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F9
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by Peter Sobczynski

"One Quarter-Mile Over The Line"
2 stars

Most action films these days have been designed to give viewers the feeling that they have spent two hours of their lives trapped in the middle of an active pinball game. Emerging from “F9,” I felt more as if I had just spent the previous 143 minutes (no—not a typo) trapped inside of an active pinball game that was being ritualistically beaten with another pinball game. Yes, I realize that we are talking about the “Fast & the Furious” franchise, an endeavor that has somehow ballooned from a story about a bunch of gearheads lifting DVD players and otherwise living life a quarter-mile at a time into an increasingly elaborate byzantine saga in which those same gearheads are now regularly charged with nothing less than saving the world on a scale rarely seen outside of the James Bond franchise. I admit that I have enjoyed some of the previous installments but the last couple of films—“The Fate of the Furious” and the “Hobbs & Shaw” spinoff that you may well have forgotten even existed—have pushed things to such excessive and ultimately unrewarding levels that it seemed as if they were having a private competition to see which one would go down as the series equivalent of “Moonraker,” the Bond film that infamously sent Bond to space in order to cash in on “Star Wars” and caused even the most indulgent fans to roll their eyes and mutter “Oh, please.”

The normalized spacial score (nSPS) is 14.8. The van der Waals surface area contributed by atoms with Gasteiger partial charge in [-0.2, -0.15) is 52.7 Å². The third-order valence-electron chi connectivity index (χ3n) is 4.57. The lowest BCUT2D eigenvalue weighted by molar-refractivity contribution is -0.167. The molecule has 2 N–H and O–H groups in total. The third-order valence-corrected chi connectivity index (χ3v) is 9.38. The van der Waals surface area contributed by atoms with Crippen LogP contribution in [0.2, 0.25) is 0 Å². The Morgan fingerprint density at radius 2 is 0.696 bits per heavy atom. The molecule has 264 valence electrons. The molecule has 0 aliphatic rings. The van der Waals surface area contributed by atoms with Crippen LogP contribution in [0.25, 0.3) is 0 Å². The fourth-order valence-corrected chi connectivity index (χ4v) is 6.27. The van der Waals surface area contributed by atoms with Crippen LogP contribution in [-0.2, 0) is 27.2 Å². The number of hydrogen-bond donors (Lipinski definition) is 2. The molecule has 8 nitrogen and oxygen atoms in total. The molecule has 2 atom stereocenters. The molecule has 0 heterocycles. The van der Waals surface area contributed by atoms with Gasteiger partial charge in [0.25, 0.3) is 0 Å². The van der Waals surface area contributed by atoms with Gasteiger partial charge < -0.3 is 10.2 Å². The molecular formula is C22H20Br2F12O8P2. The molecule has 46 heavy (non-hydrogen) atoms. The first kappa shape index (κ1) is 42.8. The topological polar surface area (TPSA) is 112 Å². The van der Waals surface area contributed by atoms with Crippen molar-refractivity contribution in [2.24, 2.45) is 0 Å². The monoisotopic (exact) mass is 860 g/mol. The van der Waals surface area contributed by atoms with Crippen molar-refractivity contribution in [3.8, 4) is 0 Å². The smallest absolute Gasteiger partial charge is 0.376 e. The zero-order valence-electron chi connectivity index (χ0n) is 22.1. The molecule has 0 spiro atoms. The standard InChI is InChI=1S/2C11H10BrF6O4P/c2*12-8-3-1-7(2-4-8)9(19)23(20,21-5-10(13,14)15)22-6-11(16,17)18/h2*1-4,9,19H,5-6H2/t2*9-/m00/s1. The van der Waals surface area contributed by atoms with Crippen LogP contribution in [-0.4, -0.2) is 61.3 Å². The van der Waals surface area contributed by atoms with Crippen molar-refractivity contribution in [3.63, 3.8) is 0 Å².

Now comes “F9,” a film that is so ludicrously and preposterously overscaled in every imaginable way that it makes those previous installments seem like intimate chamber dramas by comparison. This time around, every single aspect has been blown up to such mammoth proportions that the sheer scale of the whole thing begins to become its own running joke. Alas, this is a film that demonstrates a whim of osmium throughout and even though we are clearly not meant to take it seriously for a second, the Brobdingnagian size of it all, coupled with its obvious desire to be the biggest and wildest film franchise ever, is so prevalent throughout that it almost feels as if the entire production is sitting right on your lap while you are watching it. The end result is more exhausting than anything else and while it will not doubt be as big of a hit as its predecessors, some fans may find themselves thinking that the saga may have finally pushed its luck just a little too far even before the climactic sequence that is actually partially set in—well, if you paid attention to the previous paragraph, you can probably hazard a pretty good guess.